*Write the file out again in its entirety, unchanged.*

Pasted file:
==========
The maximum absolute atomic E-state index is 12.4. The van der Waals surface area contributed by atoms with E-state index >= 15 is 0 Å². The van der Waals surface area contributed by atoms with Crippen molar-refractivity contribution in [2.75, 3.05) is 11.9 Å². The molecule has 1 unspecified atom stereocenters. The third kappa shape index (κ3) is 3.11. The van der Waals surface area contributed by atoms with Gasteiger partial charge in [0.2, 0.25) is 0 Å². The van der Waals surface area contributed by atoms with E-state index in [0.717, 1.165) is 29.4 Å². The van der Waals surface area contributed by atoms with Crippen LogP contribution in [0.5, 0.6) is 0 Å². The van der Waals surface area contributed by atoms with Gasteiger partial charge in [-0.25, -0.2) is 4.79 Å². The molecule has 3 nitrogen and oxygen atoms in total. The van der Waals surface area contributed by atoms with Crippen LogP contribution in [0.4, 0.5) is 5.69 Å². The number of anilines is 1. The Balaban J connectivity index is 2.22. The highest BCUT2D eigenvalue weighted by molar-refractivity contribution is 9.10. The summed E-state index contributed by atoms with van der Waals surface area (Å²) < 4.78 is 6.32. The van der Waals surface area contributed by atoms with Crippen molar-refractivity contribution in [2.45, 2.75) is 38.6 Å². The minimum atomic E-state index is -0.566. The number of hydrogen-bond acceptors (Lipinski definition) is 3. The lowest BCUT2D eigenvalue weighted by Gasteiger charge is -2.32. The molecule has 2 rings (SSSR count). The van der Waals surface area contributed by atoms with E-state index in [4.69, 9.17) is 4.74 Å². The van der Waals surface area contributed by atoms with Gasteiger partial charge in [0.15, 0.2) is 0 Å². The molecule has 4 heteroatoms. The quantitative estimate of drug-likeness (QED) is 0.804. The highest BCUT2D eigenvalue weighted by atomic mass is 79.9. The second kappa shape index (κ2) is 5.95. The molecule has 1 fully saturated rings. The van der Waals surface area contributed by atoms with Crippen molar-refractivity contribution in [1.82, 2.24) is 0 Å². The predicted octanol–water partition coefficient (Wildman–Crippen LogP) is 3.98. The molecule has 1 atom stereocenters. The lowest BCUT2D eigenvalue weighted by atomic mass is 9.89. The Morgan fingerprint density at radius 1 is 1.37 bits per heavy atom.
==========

The maximum absolute atomic E-state index is 12.4. The van der Waals surface area contributed by atoms with E-state index >= 15 is 0 Å². The van der Waals surface area contributed by atoms with Crippen molar-refractivity contribution in [2.75, 3.05) is 11.9 Å². The molecule has 1 unspecified atom stereocenters. The third kappa shape index (κ3) is 3.11. The van der Waals surface area contributed by atoms with Gasteiger partial charge in [0.2, 0.25) is 0 Å². The van der Waals surface area contributed by atoms with E-state index in [0.717, 1.165) is 29.4 Å². The van der Waals surface area contributed by atoms with Crippen LogP contribution in [0.5, 0.6) is 0 Å². The van der Waals surface area contributed by atoms with Gasteiger partial charge in [-0.25, -0.2) is 4.79 Å². The molecule has 3 nitrogen and oxygen atoms in total. The van der Waals surface area contributed by atoms with Crippen LogP contribution in [0.4, 0.5) is 5.69 Å². The number of anilines is 1. The Balaban J connectivity index is 2.22. The highest BCUT2D eigenvalue weighted by molar-refractivity contribution is 9.10. The summed E-state index contributed by atoms with van der Waals surface area (Å²) < 4.78 is 6.32. The van der Waals surface area contributed by atoms with Crippen molar-refractivity contribution in [2.45, 2.75) is 38.6 Å². The minimum atomic E-state index is -0.566. The number of hydrogen-bond acceptors (Lipinski definition) is 3. The lowest BCUT2D eigenvalue weighted by Gasteiger charge is -2.32. The molecule has 2 rings (SSSR count). The van der Waals surface area contributed by atoms with E-state index in [4.69, 9.17) is 4.74 Å². The van der Waals surface area contributed by atoms with Gasteiger partial charge in [0.15, 0.2) is 0 Å². The molecule has 4 heteroatoms. The quantitative estimate of drug-likeness (QED) is 0.804. The highest BCUT2D eigenvalue weighted by atomic mass is 79.9. The second kappa shape index (κ2) is 5.95. The molecule has 1 fully saturated rings. The van der Waals surface area contributed by atoms with Crippen molar-refractivity contribution in [1.82, 2.24) is 0 Å². The predicted octanol–water partition coefficient (Wildman–Crippen LogP) is 3.98. The molecule has 1 atom stereocenters. The lowest BCUT2D eigenvalue weighted by atomic mass is 9.89. The Morgan fingerprint density at radius 1 is 1.37 bits per heavy atom.